That is EXACTLY the major contributing problem to antibiotic resistance right now. With the incidence of methicillin resistant Staphylococcus aureus (MRSA) greatly rising in the community (i.e., people not in the hospital or nursing homes), vancomycin (a particular type of antibiotic) is becoming more important (MRSA does not respond to any other conventional antibiotics). The problem is that farmers feed their livestock chemicals extremely closely related to vancomycin thus inducing resistance. Actually, VRE, or vancomycin resistant enterococcus is fairly common and is a direct result of farmers feeding livestock vancomycin like compounds and the enterococci become resistant. This is a MUCH greater problem than antibiotic prescribing for viral infections, but you are VERY unlikely to hear the media point the finger at the huge livestock and meat processing industries. . . So in short, buy Coleman beef and Horizon (or other organic) milk! No hormones (let's not even go there), no antibiotics, no pesticides. Good stuff. . .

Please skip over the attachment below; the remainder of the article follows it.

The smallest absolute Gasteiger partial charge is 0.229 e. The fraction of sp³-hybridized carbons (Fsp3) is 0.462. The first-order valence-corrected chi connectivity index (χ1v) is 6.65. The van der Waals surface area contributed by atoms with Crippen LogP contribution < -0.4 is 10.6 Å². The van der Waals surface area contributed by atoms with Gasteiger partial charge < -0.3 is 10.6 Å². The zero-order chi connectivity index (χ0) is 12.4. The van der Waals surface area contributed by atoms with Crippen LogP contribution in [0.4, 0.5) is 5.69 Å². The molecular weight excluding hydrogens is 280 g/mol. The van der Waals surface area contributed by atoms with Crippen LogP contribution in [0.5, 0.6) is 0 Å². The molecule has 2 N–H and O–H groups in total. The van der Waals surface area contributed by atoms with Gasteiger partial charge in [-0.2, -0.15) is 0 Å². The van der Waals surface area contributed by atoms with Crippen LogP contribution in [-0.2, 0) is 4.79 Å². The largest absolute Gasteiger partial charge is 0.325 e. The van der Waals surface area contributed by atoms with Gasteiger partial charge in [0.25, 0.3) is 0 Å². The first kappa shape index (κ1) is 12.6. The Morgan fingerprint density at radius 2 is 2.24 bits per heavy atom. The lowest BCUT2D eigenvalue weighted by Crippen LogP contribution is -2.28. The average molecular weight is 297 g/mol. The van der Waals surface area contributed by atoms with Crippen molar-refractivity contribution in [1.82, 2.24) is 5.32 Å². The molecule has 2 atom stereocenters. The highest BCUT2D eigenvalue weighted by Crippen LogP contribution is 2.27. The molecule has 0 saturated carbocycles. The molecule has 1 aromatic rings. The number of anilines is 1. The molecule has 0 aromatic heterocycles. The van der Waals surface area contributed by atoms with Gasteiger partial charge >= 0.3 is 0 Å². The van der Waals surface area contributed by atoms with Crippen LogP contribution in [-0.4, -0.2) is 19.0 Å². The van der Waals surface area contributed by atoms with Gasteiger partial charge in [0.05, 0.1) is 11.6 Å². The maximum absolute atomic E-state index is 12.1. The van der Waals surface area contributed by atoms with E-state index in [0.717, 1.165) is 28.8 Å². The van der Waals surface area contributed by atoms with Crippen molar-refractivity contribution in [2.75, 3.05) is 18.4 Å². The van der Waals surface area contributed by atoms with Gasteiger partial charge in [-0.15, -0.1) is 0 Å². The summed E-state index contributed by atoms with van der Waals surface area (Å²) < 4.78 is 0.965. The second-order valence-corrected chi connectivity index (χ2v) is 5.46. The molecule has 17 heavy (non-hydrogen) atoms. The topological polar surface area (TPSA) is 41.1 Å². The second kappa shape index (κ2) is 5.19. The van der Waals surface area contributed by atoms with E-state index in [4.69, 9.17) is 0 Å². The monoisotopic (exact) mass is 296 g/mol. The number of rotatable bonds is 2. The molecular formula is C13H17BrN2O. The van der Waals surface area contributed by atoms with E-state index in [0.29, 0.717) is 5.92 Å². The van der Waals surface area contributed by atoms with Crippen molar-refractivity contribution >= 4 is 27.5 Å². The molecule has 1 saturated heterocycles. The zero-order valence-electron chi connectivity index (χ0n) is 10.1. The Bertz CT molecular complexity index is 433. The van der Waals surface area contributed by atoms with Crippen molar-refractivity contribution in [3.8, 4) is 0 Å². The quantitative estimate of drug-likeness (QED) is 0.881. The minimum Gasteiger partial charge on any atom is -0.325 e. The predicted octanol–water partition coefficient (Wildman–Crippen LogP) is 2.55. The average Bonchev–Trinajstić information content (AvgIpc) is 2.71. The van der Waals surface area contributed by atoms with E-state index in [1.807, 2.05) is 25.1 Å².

13. wdlove macrumors P6

    wdlove

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    #13
    That is trully sad news, my thoughts go out to her family and friends.

    I agree with others that there are risks to any medication or procedure. The most important thing is to read the directions.

    We will need to wait for the results of the autopsy, to determine the actual cause of death. From some of the hospital deaths that we have locally, I'm very concerned about the state of medical care. Everyone needs to be more educated about there own health and take a more active role in your own care. We have to be advocates for our own care or that of our children.